The real reason US Camaro ZL1’s sound better than the Australian version

You can blame ADR compliance for muting the ZL1’s supercharged scream

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THE Chevrolet Camaro ZL1 sounds otherworldly. Fitted with a supercharged 6.2-litre LT4 V8, the ZL1 burbles like molten lava at idle, before erupting into a volcanic display of raw power and noise.

Well, at least in its native North America it does. Australian ZL1s have been muted by our restrictive regulations.

The quietening of the ZL1 is all to do with meeting Australian Design Rule (ADR) regulations. That’s not to say the Australian converted ZL1 sounds bad – quite the opposite – but it certainly doesn’t have the sharp edge and baritone bellow we were expecting.

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A HSV spokesperson confirmed to Wheels that in order to meet the ADR relating to “drive-by noise” (specifically ADR 28/01) extra resonators were added to the ZL1’s exhaust system.

ADR 28/10 limits drive-by noise to 74dB and 75dB for automatic and manual transmission respectively.

For automatic ZL1’s HSV fitted a pair of resonators to the rear of the system, while manual models were fitted with four resonators – two in the front of the system and two in the rear.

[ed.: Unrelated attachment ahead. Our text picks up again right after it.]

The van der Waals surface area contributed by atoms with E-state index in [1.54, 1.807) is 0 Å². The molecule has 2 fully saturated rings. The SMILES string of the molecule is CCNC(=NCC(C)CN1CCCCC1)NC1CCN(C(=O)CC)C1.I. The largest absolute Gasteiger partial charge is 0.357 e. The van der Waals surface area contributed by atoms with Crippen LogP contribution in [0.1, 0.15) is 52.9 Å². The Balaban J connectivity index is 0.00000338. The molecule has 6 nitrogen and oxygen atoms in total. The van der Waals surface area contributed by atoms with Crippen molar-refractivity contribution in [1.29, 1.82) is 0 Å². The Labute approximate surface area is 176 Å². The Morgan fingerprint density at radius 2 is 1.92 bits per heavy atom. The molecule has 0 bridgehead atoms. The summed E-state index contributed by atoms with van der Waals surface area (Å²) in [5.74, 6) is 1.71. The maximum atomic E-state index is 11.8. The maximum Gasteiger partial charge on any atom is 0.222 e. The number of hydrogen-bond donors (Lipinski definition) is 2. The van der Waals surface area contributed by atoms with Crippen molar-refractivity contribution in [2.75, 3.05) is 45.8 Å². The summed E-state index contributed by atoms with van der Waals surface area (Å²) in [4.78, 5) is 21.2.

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It’s these extra mufflers which allowed the ZL1 to be ADR compliant, but also remove the hardened edge our American friends enjoy from the LT4.

ADR 28/01 is a complicated challenge, involving a series of fly-by passes at full throttle.

To pass ADR 28/10, at least two sound measurements must be made on each side of the vehicle, at a distance of 7.5 metres, while it conducts a 20 metre full-throttle pass.

The vehicle must approach the measuring devices at a steady speed, then go full throttle 10 metres before and after passing the recorders.

Manual cars approach at 50km/h, and are required to make successful passes in both second and third gear, with the average value of the two taken as the final result.

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As the automatic 10-speed ZL1 can still select its gear ratios manually, the approach to the test is also conducted at 50km/h. However, if during the test, the ZL1 downshifts to first gear, HSV has the option of increasing the approach speed to a maximum of 60km/h.

It’s a seriously tough test, and not the only ADR compliance that required some clever thinking from HSV.

The ZL1’s standard Goodyear Eagle F1 Supercar 3 rubber had to be replaced with Continental ContiSportContact 5ps in order to pass ADR 31/04 test 5.3.4, or the ‘split-mu’ test.

 

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